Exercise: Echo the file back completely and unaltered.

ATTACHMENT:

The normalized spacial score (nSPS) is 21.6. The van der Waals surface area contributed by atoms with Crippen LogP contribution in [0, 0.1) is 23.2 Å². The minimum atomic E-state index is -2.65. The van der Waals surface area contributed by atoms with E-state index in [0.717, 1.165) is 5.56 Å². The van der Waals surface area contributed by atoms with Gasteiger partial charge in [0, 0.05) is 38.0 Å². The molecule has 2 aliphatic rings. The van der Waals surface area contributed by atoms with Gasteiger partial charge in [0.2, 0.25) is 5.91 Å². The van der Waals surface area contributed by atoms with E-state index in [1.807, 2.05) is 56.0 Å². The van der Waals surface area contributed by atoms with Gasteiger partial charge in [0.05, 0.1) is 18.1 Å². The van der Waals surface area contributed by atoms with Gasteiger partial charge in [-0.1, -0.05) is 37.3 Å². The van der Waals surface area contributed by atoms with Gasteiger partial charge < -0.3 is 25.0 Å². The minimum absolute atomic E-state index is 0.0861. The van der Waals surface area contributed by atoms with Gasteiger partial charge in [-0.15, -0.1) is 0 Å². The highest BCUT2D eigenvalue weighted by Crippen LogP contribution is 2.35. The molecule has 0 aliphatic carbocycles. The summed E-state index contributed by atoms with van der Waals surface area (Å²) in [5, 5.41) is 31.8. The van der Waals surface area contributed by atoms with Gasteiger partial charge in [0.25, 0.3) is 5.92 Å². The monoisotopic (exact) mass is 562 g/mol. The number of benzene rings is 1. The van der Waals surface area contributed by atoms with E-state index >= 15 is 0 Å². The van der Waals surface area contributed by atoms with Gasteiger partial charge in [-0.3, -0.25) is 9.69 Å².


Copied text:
The normalized spacial score (nSPS) is 21.6. The van der Waals surface area contributed by atoms with Crippen LogP contribution in [0, 0.1) is 23.2 Å². The minimum atomic E-state index is -2.65. The van der Waals surface area contributed by atoms with E-state index in [0.717, 1.165) is 5.56 Å². The van der Waals surface area contributed by atoms with Gasteiger partial charge in [0, 0.05) is 38.0 Å². The molecule has 2 aliphatic rings. The van der Waals surface area contributed by atoms with Gasteiger partial charge in [0.2, 0.25) is 5.91 Å². The van der Waals surface area contributed by atoms with E-state index in [1.807, 2.05) is 56.0 Å². The van der Waals surface area contributed by atoms with Gasteiger partial charge in [0.05, 0.1) is 18.1 Å². The van der Waals surface area contributed by atoms with Gasteiger partial charge in [-0.1, -0.05) is 37.3 Å². The van der Waals surface area contributed by atoms with Gasteiger partial charge < -0.3 is 25.0 Å². The minimum absolute atomic E-state index is 0.0861. The van der Waals surface area contributed by atoms with Gasteiger partial charge in [-0.15, -0.1) is 0 Å². The highest BCUT2D eigenvalue weighted by Crippen LogP contribution is 2.35. The molecule has 0 aliphatic carbocycles. The summed E-state index contributed by atoms with van der Waals surface area (Å²) in [5, 5.41) is 31.8. The van der Waals surface area contributed by atoms with Gasteiger partial charge in [0.25, 0.3) is 5.92 Å². The monoisotopic (exact) mass is 562 g/mol. The number of benzene rings is 1. The van der Waals surface area contributed by atoms with E-state index >= 15 is 0 Å². The van der Waals surface area contributed by atoms with Gasteiger partial charge in [-0.3, -0.25) is 9.69 Å².